|Title:||How do Spending Patterns Change with Weighted Student Funding (WSF), and What's Happening to Equity and Achievement, Particularly for Poor and At-Risk Students?|
|Principal Investigator:||Roza, Marguerite||Awardee:||Georgetown University|
|Program:||Improving Education Systems [Program Details]|
|Award Period:||3 years (08/01/2017–07/31/2020)||Award Amount:||$1,300,069|
Purpose: Over the last two decades, many large school districts across the United States have shifted away from deploying resources to schools based on uniform staffing formulas to allocating funds to schools based on the particular mix of students in the building. This emerging new allocation strategy is known as weighted student funding (WSF) or student-based allocation. Districts using WSF deploy a fixed-dollar amount to schools for each student type with larger increments going to students identified as having greater needs (including students with limited English proficiency, disabilities, or who come from households in poverty). The dual purpose of this exploratory study is to better understand the landscape of WSF designs and the scope of features that are in place in those designs; and determine the extent to which WSF designs are associated with differences in student outcomes and a reduction in achievement gaps among student types.
Project Activities: This study is designed to produce a set of descriptive data on WSF implementation and to identify relationships between WSF implementation and student achievement. Researchers will begin by using descriptive analysis to assemble the base level knowledge needed to categorize and test types of WSF models. With that information, researchers will then investigate the relationship between WSF (including different design elements) and student outcomes. The research team will also conduct a comprehensive financial analysis of WSF districts, in order to reveal the degree to which WSF is delivering on its aim of increased equity and resources for poor and at-risk students.
Products: Researchers will produce study briefs as well as articles for peer-review journals. The research team will also disseminate information to policymakers and practitioners through online mailing lists and the Edunomics Lab website.
Setting: The study includes 25–30 large, urban districts in the United States that are using WSF, as well as 200 non-WSF districts. In addition, researchers will conduct a case study of WSF implementation in California to explore implementation of the model at the state level.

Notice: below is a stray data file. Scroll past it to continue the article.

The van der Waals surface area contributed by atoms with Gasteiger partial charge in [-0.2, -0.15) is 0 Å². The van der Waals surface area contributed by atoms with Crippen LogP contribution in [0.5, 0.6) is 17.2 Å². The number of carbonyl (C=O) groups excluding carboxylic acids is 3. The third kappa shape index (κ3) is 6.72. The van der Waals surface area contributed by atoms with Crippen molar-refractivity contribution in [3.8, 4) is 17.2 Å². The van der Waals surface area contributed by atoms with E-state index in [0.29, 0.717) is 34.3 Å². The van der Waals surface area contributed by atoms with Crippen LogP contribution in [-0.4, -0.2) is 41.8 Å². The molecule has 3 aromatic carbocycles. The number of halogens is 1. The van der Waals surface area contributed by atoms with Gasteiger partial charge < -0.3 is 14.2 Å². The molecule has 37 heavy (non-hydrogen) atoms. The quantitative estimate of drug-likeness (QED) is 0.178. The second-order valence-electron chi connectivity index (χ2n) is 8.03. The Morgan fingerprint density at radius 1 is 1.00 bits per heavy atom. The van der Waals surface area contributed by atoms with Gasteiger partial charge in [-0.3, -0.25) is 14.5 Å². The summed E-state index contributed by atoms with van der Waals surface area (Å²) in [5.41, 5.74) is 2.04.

Sample: All local education agencies, schools and students in the WSF and non-WSF districts chosen for the study.
Intervention: The study explores district- and state-level implementation of weighted student funding (WSF) strategies. While WSF is often discussed as if it were a single model, in practice, school systems operationalize WSF in myriad ways, such as varying what student characteristics are weighted in their formulas, the magnitude of weights, the percentage of funds that are funneled through the WSF formula, and the flexibilities that accompany the funds.
Research Design and Methods: Researchers will conduct a survey of WSF district and school staff on the nature of the WSF, its features, the range of flexibilities awarded to schools, and any barriers facing districts using the financial strategy. Researchers will also collect publicly available school-level and district-level financial data, demographic data, and student achievement data. Researchers will then conduct descriptive and financial analyses of WSF implementation. In addition, researchers will use time series analyses to investigate the relationship between WSF (including different design elements) and student academic outcomes.
Control Condition: School districts that do not use weighted student funding models.
Key Measures: Measures include school level amount and portion of education funding for poor and at-risk kids, formula weights and types of students identified, and changes in achievement and achievement gaps on state standardized tests.
Data Analytic Strategy: The study includes descriptive financial analytics and pattern analysis of survey and district indicators. In addition, researchers will conduct time series analyses to examine the relationship between the implementation of WSF (and/or specific features of WSF) and student outcomes; and changes in achievement gaps in California districts before and after the implementation of WSF state-wide (the malleable factor).